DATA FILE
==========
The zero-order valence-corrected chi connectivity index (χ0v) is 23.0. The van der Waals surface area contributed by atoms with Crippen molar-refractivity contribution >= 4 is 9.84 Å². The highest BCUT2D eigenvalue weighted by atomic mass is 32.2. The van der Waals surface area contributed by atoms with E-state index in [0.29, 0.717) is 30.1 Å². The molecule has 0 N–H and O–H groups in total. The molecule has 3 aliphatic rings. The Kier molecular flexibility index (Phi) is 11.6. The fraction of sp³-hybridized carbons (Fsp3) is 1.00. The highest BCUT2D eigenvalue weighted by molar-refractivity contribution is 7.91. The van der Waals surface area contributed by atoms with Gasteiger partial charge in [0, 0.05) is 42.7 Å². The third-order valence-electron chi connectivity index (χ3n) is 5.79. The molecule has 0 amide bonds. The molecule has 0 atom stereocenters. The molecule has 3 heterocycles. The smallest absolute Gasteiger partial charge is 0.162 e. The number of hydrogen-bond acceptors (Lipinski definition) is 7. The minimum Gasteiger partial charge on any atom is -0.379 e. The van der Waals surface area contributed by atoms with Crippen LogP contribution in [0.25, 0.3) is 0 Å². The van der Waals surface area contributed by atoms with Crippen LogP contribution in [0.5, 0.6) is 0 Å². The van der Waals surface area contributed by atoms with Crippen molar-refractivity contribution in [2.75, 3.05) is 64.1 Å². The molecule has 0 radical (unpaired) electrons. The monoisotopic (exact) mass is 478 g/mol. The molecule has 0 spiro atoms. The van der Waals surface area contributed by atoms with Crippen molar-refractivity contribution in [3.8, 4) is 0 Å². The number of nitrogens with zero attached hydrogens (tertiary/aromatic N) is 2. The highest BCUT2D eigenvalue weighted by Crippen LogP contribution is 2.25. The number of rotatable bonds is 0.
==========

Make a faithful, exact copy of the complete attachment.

The zero-order valence-corrected chi connectivity index (χ0v) is 23.0. The van der Waals surface area contributed by atoms with Crippen molar-refractivity contribution >= 4 is 9.84 Å². The highest BCUT2D eigenvalue weighted by atomic mass is 32.2. The van der Waals surface area contributed by atoms with E-state index in [0.29, 0.717) is 30.1 Å². The molecule has 0 N–H and O–H groups in total. The molecule has 3 aliphatic rings. The Kier molecular flexibility index (Phi) is 11.6. The fraction of sp³-hybridized carbons (Fsp3) is 1.00. The highest BCUT2D eigenvalue weighted by molar-refractivity contribution is 7.91. The van der Waals surface area contributed by atoms with Gasteiger partial charge in [0, 0.05) is 42.7 Å². The third-order valence-electron chi connectivity index (χ3n) is 5.79. The molecule has 0 amide bonds. The molecule has 0 atom stereocenters. The molecule has 3 heterocycles. The smallest absolute Gasteiger partial charge is 0.162 e. The number of hydrogen-bond acceptors (Lipinski definition) is 7. The minimum Gasteiger partial charge on any atom is -0.379 e. The van der Waals surface area contributed by atoms with Crippen LogP contribution in [0.25, 0.3) is 0 Å². The van der Waals surface area contributed by atoms with Crippen LogP contribution in [0.5, 0.6) is 0 Å². The van der Waals surface area contributed by atoms with Crippen molar-refractivity contribution in [2.75, 3.05) is 64.1 Å². The molecule has 0 radical (unpaired) electrons. The monoisotopic (exact) mass is 478 g/mol. The molecule has 0 spiro atoms. The van der Waals surface area contributed by atoms with Crippen molar-refractivity contribution in [3.8, 4) is 0 Å². The number of nitrogens with zero attached hydrogens (tertiary/aromatic N) is 2. The highest BCUT2D eigenvalue weighted by Crippen LogP contribution is 2.25. The number of rotatable bonds is 0.